A ball joint 202, shown in FIG. 15, is a variation of the ball joint 164, shown in FIG. 13. A base portion 204 has an outwardly facing concave surface 206, and a shaft portion 208 extends from the center of the concave surface 206. A threaded portion 210 of the shaft 208 is received and held in a threaded bore 212 defined centrally within a cylindrical body 214 on which a spherical ball 118 is mounted, and a head 216 on the body 214 retains the spherical ball 118 in place. The couplings 68 and 78 are mated with the ball 118 and each other, and the outer convex surface 82 of the coupling 78 fits against the concave surface 206 of the base 204 as in the ball joints 164 and 186.

The terms and expressions which have been employed in the foregoing specification are used therein as terms of description and not of limitation, and there is no intention in the use of such terms and expressions of excluding equivalents of the features shown and described or portions thereof, it being recognized that the scope of the invention is defined and limited only by the claims which follow.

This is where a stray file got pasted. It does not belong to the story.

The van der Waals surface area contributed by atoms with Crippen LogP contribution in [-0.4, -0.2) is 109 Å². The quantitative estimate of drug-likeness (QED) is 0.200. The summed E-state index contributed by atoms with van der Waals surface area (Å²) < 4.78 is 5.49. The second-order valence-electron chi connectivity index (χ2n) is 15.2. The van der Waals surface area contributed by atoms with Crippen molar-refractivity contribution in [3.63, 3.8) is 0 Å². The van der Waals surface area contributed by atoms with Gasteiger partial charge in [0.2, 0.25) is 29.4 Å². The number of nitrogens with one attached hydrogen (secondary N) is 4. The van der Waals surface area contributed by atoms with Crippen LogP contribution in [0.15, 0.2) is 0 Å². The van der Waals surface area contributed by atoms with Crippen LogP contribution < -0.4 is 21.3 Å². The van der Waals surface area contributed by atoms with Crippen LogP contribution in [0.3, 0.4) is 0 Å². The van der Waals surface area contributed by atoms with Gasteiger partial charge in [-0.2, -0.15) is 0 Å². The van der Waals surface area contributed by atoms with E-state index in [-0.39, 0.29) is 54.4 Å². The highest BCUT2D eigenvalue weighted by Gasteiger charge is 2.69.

Patent Citations
Cited PatentFiling datePublication dateApplicantTitle
US1913308Sep 18, 1930Jun 6, 1933Trico Products CorpWindshield cleaner
US2533963Jul 12, 1944Dec 12, 1950Marquette Metal Products CoDrive arm mechanism
US3035296Oct 18, 1954May 22, 1962Trico Products CorpWindshield cleaner
US3216753 *Mar 5, 1962Nov 9, 1965Trico Products CorpWindshield wiper linkage
US3247540Aug 1, 1963Apr 26, 1966Raymond A DeibelWindshield wiper
US3404423Jun 24, 1965Oct 8, 1968Trico Products CorpWindshield cleaning apparatus
US3644956Aug 27, 1970Feb 29, 1972Gen Motors CorpTransverse windshield-wiping apparatus
US3688334Dec 16, 1970Sep 5, 1972Gen Motors CorpWindshield wiper blade having horizontal path
US3689955May 12, 1971Sep 12, 1972Gen Motors CorpWindow wiper system
US3729766Oct 20, 1970May 1, 1973Gen Motors CorpWindshield wiping apparatus
US3749431Mar 22, 1972Jul 31, 1973Rau Swf AutozubehoerUniversal joint construction
US3768112Nov 1, 1971Oct 30, 1973Bosch Gmbh RobertWindshield wiper drive
US3831219Jun 29, 1972Aug 27, 1974Rau Swf AutozubehoerWindscreen wiper
US4009502Aug 19, 1975Mar 1, 1977Nippondenso Co., Ltd.Wiper device